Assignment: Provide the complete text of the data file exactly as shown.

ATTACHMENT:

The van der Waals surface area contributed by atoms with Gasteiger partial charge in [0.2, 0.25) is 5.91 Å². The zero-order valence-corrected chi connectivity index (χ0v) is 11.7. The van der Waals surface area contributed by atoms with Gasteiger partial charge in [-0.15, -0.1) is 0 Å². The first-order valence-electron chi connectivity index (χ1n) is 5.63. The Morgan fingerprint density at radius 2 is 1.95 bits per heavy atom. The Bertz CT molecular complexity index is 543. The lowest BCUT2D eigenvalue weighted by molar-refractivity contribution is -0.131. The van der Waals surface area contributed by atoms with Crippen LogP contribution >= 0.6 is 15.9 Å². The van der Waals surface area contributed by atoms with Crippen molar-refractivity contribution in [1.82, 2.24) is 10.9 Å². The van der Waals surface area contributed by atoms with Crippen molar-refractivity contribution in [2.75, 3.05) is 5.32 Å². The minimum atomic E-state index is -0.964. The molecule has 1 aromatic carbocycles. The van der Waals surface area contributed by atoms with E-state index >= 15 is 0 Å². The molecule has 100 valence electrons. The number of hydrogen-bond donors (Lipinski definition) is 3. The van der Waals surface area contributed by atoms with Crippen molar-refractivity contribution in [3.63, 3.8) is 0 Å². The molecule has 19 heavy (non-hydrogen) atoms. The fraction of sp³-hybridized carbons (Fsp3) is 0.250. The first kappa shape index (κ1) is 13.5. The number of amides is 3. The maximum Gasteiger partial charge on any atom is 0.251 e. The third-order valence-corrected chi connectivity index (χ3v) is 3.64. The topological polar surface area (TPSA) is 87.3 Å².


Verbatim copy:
The van der Waals surface area contributed by atoms with Gasteiger partial charge in [0.2, 0.25) is 5.91 Å². The zero-order valence-corrected chi connectivity index (χ0v) is 11.7. The van der Waals surface area contributed by atoms with Gasteiger partial charge in [-0.15, -0.1) is 0 Å². The first-order valence-electron chi connectivity index (χ1n) is 5.63. The Morgan fingerprint density at radius 2 is 1.95 bits per heavy atom. The Bertz CT molecular complexity index is 543. The lowest BCUT2D eigenvalue weighted by molar-refractivity contribution is -0.131. The van der Waals surface area contributed by atoms with Crippen LogP contribution >= 0.6 is 15.9 Å². The van der Waals surface area contributed by atoms with Crippen molar-refractivity contribution in [1.82, 2.24) is 10.9 Å². The van der Waals surface area contributed by atoms with Crippen molar-refractivity contribution in [2.75, 3.05) is 5.32 Å². The minimum atomic E-state index is -0.964. The molecule has 1 aromatic carbocycles. The van der Waals surface area contributed by atoms with E-state index >= 15 is 0 Å². The molecule has 100 valence electrons. The number of hydrogen-bond donors (Lipinski definition) is 3. The van der Waals surface area contributed by atoms with Crippen molar-refractivity contribution in [3.63, 3.8) is 0 Å². The molecule has 19 heavy (non-hydrogen) atoms. The fraction of sp³-hybridized carbons (Fsp3) is 0.250. The first kappa shape index (κ1) is 13.5. The number of amides is 3. The maximum Gasteiger partial charge on any atom is 0.251 e. The third-order valence-corrected chi connectivity index (χ3v) is 3.64. The topological polar surface area (TPSA) is 87.3 Å².